Did Time intentionally deceive its readers in Plame case?
For some time, the central mystery in the Valerie Plame saga was which members of the White House staff leaked the undercover CIA operative's identity to reporters. Although there are still many unanswered questions, at least part of the mystery has been solved: Time magazine correspondent Matthew Cooper has testified that he was told about Plame by White House senior adviser Karl Rove and I. Lewis "Scooter" Libby, Vice President Dick Cheney's chief of staff. Yet while Cooper and his editors at Time spent two years keeping Rove and Libby's -- and their own -- role a secret, they published articles that reported, without challenge, a statement from the White House that they knew to be false.
The issue of Time's actions over the past two years was revived by an August 25 Los Angeles Times article  stating that the magazine did not pursue a waiver from Rove allowing Cooper to testify in part because "Time editors were concerned about becoming part of such an explosive story in an election year." While the favor this "concern" did for the Bush re-election effort has been criticized , Time's lack of disclosure about its own role in the affair has gone largely unnoticed.
As the Los Angeles Times laid out the chronology, the details of which became publicly known only earlier this summer, on July 11, 2003, Rove told Cooper that the wife of former ambassador Joseph C. Wilson IV worked for the CIA and had a role in sending Wilson on a 2002 mission to Niger to investigate claims that Iraq had attempted to purchase uranium there. After speaking to Rove, Cooper sent an email to Michael Duffy, Time's Washington bureau chief, relating what Rove had told him about Wilson's wife and saying that Rove had spoken on "double super secret background." The next day, Cooper spoke to Libby, who confirmed Plame's identity. Two days later, Robert D. Novak's infamous column  revealing Plame's identity appeared.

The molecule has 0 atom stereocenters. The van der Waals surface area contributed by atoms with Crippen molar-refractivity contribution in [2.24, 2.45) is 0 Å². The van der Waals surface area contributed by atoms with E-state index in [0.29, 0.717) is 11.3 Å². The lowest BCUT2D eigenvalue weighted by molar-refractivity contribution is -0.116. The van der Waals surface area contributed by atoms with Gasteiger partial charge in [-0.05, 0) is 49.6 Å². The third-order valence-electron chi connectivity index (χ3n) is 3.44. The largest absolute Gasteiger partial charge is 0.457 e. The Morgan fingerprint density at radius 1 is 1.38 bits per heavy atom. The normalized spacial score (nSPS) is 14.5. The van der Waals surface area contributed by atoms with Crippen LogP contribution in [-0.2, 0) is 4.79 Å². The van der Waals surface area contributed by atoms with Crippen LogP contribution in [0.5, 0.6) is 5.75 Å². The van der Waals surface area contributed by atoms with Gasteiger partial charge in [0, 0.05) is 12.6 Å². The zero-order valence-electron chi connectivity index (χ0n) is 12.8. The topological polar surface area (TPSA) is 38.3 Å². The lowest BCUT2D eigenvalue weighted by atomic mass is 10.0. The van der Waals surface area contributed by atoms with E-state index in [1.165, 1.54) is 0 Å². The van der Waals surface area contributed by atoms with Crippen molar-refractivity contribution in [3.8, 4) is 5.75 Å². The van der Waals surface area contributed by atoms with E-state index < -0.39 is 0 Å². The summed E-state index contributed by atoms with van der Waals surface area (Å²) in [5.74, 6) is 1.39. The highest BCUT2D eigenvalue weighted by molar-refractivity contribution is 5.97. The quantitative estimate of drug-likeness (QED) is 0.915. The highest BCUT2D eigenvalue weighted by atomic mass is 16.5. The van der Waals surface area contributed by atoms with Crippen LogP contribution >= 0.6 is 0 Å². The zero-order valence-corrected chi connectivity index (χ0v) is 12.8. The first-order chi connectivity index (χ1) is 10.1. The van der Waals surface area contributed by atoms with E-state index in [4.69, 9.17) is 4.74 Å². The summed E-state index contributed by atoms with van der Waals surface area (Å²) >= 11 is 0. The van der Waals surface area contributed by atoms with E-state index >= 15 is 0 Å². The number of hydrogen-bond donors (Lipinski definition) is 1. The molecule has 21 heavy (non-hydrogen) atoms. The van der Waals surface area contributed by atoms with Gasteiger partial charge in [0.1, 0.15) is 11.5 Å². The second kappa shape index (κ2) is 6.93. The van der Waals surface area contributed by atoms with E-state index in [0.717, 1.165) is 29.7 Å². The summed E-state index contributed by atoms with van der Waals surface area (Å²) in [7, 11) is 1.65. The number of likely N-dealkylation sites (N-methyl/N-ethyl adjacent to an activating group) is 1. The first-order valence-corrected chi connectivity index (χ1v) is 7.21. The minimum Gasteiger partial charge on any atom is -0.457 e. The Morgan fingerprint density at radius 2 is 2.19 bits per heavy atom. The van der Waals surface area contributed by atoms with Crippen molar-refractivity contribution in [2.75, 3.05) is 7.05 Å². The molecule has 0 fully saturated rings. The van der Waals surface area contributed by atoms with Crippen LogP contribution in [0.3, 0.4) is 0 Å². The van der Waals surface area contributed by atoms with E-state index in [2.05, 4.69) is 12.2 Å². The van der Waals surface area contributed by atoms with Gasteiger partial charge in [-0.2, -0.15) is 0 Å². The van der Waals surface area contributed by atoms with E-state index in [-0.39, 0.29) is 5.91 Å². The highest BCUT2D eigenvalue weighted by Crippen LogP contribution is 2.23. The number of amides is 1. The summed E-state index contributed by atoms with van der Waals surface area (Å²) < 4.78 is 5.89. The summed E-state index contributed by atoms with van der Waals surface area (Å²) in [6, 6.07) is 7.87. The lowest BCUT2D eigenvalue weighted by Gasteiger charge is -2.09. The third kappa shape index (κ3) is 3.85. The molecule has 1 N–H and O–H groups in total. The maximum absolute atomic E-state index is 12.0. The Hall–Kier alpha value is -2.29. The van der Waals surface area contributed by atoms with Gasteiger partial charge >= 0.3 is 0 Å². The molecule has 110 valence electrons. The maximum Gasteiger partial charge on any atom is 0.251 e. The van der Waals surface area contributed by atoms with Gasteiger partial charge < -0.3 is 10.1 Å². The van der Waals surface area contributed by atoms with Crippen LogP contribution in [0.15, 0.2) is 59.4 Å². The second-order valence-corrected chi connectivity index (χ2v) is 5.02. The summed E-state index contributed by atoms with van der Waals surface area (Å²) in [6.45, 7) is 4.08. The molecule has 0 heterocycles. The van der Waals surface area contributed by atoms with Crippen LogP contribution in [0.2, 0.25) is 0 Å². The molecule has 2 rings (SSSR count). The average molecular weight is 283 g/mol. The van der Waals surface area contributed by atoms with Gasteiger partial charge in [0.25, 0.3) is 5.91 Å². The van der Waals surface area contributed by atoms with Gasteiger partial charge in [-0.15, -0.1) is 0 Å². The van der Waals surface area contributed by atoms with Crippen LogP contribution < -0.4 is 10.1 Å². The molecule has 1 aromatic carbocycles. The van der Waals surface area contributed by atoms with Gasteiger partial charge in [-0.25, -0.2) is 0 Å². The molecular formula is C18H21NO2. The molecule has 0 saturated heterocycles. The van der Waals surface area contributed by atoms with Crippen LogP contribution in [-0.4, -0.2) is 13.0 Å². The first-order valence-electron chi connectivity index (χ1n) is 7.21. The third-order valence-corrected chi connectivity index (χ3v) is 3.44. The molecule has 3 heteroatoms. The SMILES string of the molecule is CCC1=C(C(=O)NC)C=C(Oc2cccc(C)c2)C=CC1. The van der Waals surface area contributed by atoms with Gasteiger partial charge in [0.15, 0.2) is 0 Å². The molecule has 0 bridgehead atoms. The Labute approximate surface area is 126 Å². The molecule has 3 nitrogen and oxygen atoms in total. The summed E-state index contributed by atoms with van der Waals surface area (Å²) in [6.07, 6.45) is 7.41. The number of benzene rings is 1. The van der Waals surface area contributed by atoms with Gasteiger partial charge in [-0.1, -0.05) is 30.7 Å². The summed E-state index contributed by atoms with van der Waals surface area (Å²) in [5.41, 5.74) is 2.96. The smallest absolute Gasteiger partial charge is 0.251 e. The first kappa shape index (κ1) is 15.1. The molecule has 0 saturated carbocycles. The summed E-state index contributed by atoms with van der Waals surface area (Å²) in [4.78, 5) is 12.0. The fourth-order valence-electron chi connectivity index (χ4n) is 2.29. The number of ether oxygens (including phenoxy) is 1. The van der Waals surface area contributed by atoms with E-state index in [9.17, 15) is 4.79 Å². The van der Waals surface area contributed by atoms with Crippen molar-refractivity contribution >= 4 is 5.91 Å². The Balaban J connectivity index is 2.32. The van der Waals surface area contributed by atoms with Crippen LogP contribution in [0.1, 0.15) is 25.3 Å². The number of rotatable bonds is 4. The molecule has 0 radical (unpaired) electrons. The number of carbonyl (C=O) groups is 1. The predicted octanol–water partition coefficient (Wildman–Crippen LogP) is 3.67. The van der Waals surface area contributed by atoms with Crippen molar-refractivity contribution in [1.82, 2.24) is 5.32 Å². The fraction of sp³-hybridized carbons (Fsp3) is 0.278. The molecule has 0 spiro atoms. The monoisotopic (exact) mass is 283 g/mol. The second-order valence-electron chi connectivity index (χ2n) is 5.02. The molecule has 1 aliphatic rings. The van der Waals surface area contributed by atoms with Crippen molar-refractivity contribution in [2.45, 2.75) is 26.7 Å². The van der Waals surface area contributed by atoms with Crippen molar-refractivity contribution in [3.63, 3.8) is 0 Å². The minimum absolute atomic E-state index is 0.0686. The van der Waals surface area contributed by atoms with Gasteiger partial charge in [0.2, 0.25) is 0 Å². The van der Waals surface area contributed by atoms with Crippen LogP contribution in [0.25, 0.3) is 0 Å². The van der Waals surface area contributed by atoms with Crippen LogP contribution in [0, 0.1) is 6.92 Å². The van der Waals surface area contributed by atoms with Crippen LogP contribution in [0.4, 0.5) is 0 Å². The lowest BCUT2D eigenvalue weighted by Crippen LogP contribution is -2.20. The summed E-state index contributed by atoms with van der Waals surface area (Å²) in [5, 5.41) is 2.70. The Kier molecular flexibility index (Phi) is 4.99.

Yet on October 13, 2003, three months after receiving the leak from Rove and Libby, Duffy -- the very person to whom Cooper had passed on the information concerning Wilson's wife and the source who gave that information to him -- wrote an article for Time on the subject. In the article, to which Cooper contributed reporting, was this passage:
When word spread last week that the Department of Justice (DOJ) was launching a full criminal probe into who had leaked Plame's identity, Democrats immediately raised a public alarm: How could Justice credibly investigate so secretive an Administration, especially when the investigators are led by Attorney General John Ashcroft, whose former paid political consultant Karl Rove was initially accused by Wilson of being the man behind the leak? A TIME review of federal and state election records reveals that Ashcroft paid Rove's Texas firm $746,000 for direct-mail services in two gubernatorial campaigns and one Senate race from 1984 through 1994. White House spokesman Scott McClellan said accusations of Rove's peddling information are "ridiculous." Says McClellan: "There is simply no truth to that suggestion."
Duffy wrote that Rove was "initially" accused by Wilson of being the man behind the leak, as though Wilson was no longer making that accusation or that the accusation was found to be without merit. In fact, Wilson did not back down from the charge, although he did allow that he had no proof of Rove's involvement. For instance, appearing on the September 29, 2003, edition of CNN's Paula Zahn Now, Wilson said, "I don't have any specific information. I would hope that an investigation would yield the information as to who was responsible for the precise leak. What I do have are any number of journalist sources, none of whom I have any reason not to believe, who have said that the White House was pushing this story after the leak, after the Novak article, and including Karl Rove."
Of course, it turned out that Wilson's charge was correct, as Cooper and his editors knew all along. Despite that knowledge, Time printed a quote from McClellan that they knew to be false without offering any refutation.
Duffy, Cooper, and Time not only failed to inform their readers in July 2003 that they were part of the story, but they continued to report on the leak without offering that information for more than a year. In addition to two stories in October 2003, Time wrote about the leak again on January 12, 2004. It was not until August 2004, when Cooper was held in contempt  by the grand jury investigating the Plame leak, that it was revealed that Cooper was involved in the Plame affair.